The opening of the Eiffel Tower



With the occasion of the French Revolution centenary (1789 – 1799), the French government decided to celebrate and mark this spot in history by building something special that would stand as a memory in time. The project for this building was offered in an open competition where everyone could provide their designs. This was announced during an international exposition and would be built on the Champ-de-Mars, located in the center of Paris. More than 100 designs were submitted and the Centennial Committee decided to choose the design of one person named Gustave Eiffel.

Eiffel, an engineer by profession, specialized in bridge building, known also for designing the Statue of Liberty, now had the difficult task of building the tallest man made structure. The tower would reach close to 984 feet (299m) and would be made entirely of metal. The design was received with skepticism by critics who argued that it would not be structurally sound and a lot of people argued that it would destroy the good looking image of the Paris center.

This however did not deter Eiffel in his plans to write a page of history and managed to complete the building of the tower in two years while being under budget. Other things that can be taken into account as something out of the ordinary for that time is that only one person died during the construction, a remarkable number if we are to think about the height and manpower needed.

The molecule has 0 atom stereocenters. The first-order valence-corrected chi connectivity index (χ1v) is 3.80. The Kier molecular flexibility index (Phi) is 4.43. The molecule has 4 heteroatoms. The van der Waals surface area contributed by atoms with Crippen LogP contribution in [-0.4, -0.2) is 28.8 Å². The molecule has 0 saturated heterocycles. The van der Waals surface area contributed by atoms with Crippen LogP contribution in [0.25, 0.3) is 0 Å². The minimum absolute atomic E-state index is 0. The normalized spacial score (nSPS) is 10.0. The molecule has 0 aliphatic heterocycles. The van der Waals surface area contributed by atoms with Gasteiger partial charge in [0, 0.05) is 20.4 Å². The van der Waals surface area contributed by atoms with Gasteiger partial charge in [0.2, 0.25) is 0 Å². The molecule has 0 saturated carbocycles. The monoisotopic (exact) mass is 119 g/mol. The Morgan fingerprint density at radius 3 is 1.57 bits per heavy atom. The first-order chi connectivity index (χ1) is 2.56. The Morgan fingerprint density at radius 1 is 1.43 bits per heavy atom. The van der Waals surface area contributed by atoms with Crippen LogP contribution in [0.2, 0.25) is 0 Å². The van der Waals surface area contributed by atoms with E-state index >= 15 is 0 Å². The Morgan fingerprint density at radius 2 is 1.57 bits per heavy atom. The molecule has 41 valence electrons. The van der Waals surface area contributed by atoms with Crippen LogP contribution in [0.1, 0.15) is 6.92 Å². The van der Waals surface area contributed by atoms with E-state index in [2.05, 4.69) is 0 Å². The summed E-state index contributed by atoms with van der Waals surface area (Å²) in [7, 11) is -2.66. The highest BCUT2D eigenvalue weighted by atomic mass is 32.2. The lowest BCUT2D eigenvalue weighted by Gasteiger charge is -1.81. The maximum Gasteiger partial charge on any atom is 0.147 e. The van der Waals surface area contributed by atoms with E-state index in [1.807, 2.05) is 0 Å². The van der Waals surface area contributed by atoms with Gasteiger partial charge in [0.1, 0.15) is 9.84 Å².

The tower structure consists of an iron framework supported on four masonry piers, from which rise four columns that unite to form a single vertical tower. Platforms, each with an observation deck, are at three levels. It was the tallest man made structure until the year 1930, when the Chrysler building was built in New York. The tower has been declared officially open on the 31st of March, 1889.

Interesting facts about the Eiffel Tower: in 1909, 20 years after its completion, it was almost demolished due to the lease on the land it has been built on expired. It has been saved due to its value for the antenna radio transmission. Also, during the Nazi occupation of Paris during the Second World War, the lift cables were cut down so that the Germans had to climb the tower in order to put their flags.

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